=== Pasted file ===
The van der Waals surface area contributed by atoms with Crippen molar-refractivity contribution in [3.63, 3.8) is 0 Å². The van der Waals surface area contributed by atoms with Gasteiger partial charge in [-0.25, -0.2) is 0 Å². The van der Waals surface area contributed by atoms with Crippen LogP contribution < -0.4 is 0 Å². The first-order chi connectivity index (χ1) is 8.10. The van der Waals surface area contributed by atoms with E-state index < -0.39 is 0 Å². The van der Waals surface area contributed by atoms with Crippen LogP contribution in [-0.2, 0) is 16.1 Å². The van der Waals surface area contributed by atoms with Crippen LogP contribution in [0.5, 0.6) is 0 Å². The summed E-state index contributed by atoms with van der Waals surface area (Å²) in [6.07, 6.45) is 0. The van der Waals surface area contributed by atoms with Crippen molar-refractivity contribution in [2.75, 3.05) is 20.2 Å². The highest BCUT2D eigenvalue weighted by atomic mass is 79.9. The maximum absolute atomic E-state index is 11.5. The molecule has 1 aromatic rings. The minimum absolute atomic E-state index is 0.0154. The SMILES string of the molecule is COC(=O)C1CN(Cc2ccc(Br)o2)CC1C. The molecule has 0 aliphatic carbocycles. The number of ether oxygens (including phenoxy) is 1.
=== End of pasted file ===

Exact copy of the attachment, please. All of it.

The van der Waals surface area contributed by atoms with Crippen molar-refractivity contribution in [3.63, 3.8) is 0 Å². The van der Waals surface area contributed by atoms with Gasteiger partial charge in [-0.25, -0.2) is 0 Å². The van der Waals surface area contributed by atoms with Crippen LogP contribution < -0.4 is 0 Å². The first-order chi connectivity index (χ1) is 8.10. The van der Waals surface area contributed by atoms with E-state index < -0.39 is 0 Å². The van der Waals surface area contributed by atoms with Crippen LogP contribution in [-0.2, 0) is 16.1 Å². The van der Waals surface area contributed by atoms with Crippen LogP contribution in [0.5, 0.6) is 0 Å². The summed E-state index contributed by atoms with van der Waals surface area (Å²) in [6.07, 6.45) is 0. The van der Waals surface area contributed by atoms with Crippen molar-refractivity contribution in [2.75, 3.05) is 20.2 Å². The highest BCUT2D eigenvalue weighted by atomic mass is 79.9. The maximum absolute atomic E-state index is 11.5. The molecule has 1 aromatic rings. The minimum absolute atomic E-state index is 0.0154. The SMILES string of the molecule is COC(=O)C1CN(Cc2ccc(Br)o2)CC1C. The molecule has 0 aliphatic carbocycles. The number of ether oxygens (including phenoxy) is 1.